Dual-credit programs get $16.4M injection
Four-year funding to expand students’ career options
The Ministry of Education is continuing its investment in the province’s dual-credit high school programs by announcing Wednesday a $16.4-million investment over the next four years.
“This is considerable expansion,” said Education Minister David Eggen. “I would say that it probably doubles the expenditures from the previous years and thus we would expect it would at least double the students participating in the next four years.”
The funding includes $8 million to develop at least 40 new dualcredit courses per year over the four years. Many of the new courses are expected to be available to students in September.
In the spring of 2014, after a oneyear test project, then-premier Dave Hancock announced $11 million to fund a larger, three-year dual-credit initiative. That previous funding recently ended.
“The pilot had expired and so we knew that it was a very successful program and we knew that with our future-ready initiative that we could see tangible results, students (getting) higher completion rates, better attendance rates and better post-secondary participation from the pilot,” Eggen said Wednesday.
Dual-credit programs allow students in grades 10 to 12 to complete credits toward post-secondary programs. It also gives students the chance to try out possible career paths, many in the skilled trades, while they are still in high school. Graduates receive credit toward a high school diploma and also get credits in a post-secondary apprenticeship program.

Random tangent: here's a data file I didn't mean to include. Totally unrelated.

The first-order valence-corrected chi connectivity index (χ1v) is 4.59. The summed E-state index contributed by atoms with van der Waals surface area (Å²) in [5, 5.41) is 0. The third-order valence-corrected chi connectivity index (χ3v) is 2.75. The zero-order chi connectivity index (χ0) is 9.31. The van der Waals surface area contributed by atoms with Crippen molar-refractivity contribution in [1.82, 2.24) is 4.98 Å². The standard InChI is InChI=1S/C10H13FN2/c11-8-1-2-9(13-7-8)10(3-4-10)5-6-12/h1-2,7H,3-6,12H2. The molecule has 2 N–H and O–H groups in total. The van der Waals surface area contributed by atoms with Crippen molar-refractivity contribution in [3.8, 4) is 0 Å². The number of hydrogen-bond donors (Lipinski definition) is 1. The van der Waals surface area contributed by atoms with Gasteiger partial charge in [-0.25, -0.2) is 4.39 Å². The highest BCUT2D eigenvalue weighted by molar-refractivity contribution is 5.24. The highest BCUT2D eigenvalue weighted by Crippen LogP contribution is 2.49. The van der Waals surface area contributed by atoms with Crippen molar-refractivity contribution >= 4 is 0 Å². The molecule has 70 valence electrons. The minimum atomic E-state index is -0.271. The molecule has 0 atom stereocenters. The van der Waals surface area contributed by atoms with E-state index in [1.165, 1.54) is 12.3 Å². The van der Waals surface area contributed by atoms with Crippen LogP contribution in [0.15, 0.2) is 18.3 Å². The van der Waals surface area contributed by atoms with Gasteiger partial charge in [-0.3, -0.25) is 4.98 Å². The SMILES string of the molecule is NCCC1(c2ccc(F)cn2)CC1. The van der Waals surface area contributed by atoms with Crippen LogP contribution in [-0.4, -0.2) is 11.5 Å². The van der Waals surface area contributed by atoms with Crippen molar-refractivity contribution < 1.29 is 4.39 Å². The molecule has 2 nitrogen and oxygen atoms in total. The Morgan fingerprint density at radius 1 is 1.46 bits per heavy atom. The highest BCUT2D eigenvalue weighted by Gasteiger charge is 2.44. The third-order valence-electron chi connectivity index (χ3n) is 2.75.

Approximately 9,800 students have completed one of the courses since 2012, according to a news release.
The announcement took place against a busy backdrop of more than 700 high school and post-secondary students competing in the province’s largest career fair and skills competition, the Provincial Skills Canada Competition, held at the Edmonton Expo Centre.
The competition features career opportunities in many of the fields covered by the dual-credit program, from carpentry to machine making to baking and culinary arts.
“This is where today’s brightest and most dedicated young apprentices and high school students are showcasing their skills and talents and passions,” said Peter Lawlor, president of Skills Canada Alberta.
Winners of the skills competition will compete in Winnipeg next month for Team Alberta.
“We believe that through these activities more students will discover interests and talents which they may not know they’ve had,” Lawlor said.
The program’s announced funding begins at $1.1 million for the 2017-18 school year, increasing to $6.3 million by the 2020-21 school year.
Alberta Education Minister David Eggen announced a new funding model to support dual-credit programs in Alberta while touring the 2017 Skills Canada Competition at the Edmonton Expo Centre Wednesday.